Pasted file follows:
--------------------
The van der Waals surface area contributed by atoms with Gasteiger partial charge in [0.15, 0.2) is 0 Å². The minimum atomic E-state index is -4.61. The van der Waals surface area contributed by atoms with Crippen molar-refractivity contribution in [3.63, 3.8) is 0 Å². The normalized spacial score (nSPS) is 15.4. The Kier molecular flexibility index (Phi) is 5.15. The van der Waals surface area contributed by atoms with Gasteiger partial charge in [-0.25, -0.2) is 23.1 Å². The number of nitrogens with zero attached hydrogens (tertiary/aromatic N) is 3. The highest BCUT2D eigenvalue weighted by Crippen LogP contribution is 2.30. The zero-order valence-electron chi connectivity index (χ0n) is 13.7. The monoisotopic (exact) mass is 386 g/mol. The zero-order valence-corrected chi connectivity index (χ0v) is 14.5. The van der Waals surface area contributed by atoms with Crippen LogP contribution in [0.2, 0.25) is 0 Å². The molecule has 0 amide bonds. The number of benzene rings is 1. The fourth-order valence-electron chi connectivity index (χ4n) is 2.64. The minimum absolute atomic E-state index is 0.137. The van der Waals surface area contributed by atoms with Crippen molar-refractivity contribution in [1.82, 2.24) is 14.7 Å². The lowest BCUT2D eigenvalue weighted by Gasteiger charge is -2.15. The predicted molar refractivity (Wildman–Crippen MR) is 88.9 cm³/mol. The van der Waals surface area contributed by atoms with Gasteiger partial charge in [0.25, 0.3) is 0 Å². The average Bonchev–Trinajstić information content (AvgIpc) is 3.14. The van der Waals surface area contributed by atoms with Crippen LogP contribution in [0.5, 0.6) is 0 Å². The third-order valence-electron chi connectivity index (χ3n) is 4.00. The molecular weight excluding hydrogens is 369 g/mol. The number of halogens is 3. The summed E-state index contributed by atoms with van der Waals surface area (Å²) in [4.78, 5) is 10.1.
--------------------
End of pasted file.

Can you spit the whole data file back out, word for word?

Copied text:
The van der Waals surface area contributed by atoms with Gasteiger partial charge in [0.15, 0.2) is 0 Å². The minimum atomic E-state index is -4.61. The van der Waals surface area contributed by atoms with Crippen molar-refractivity contribution in [3.63, 3.8) is 0 Å². The normalized spacial score (nSPS) is 15.4. The Kier molecular flexibility index (Phi) is 5.15. The van der Waals surface area contributed by atoms with Gasteiger partial charge in [-0.25, -0.2) is 23.1 Å². The number of nitrogens with zero attached hydrogens (tertiary/aromatic N) is 3. The highest BCUT2D eigenvalue weighted by Crippen LogP contribution is 2.30. The zero-order valence-electron chi connectivity index (χ0n) is 13.7. The monoisotopic (exact) mass is 386 g/mol. The zero-order valence-corrected chi connectivity index (χ0v) is 14.5. The van der Waals surface area contributed by atoms with Crippen LogP contribution in [0.2, 0.25) is 0 Å². The molecule has 0 amide bonds. The number of benzene rings is 1. The fourth-order valence-electron chi connectivity index (χ4n) is 2.64. The minimum absolute atomic E-state index is 0.137. The van der Waals surface area contributed by atoms with Crippen molar-refractivity contribution in [1.82, 2.24) is 14.7 Å². The lowest BCUT2D eigenvalue weighted by Gasteiger charge is -2.15. The predicted molar refractivity (Wildman–Crippen MR) is 88.9 cm³/mol. The van der Waals surface area contributed by atoms with Gasteiger partial charge in [0.25, 0.3) is 0 Å². The average Bonchev–Trinajstić information content (AvgIpc) is 3.14. The van der Waals surface area contributed by atoms with Crippen LogP contribution in [0.5, 0.6) is 0 Å². The third-order valence-electron chi connectivity index (χ3n) is 4.00. The molecular weight excluding hydrogens is 369 g/mol. The number of halogens is 3. The summed E-state index contributed by atoms with van der Waals surface area (Å²) in [4.78, 5) is 10.1.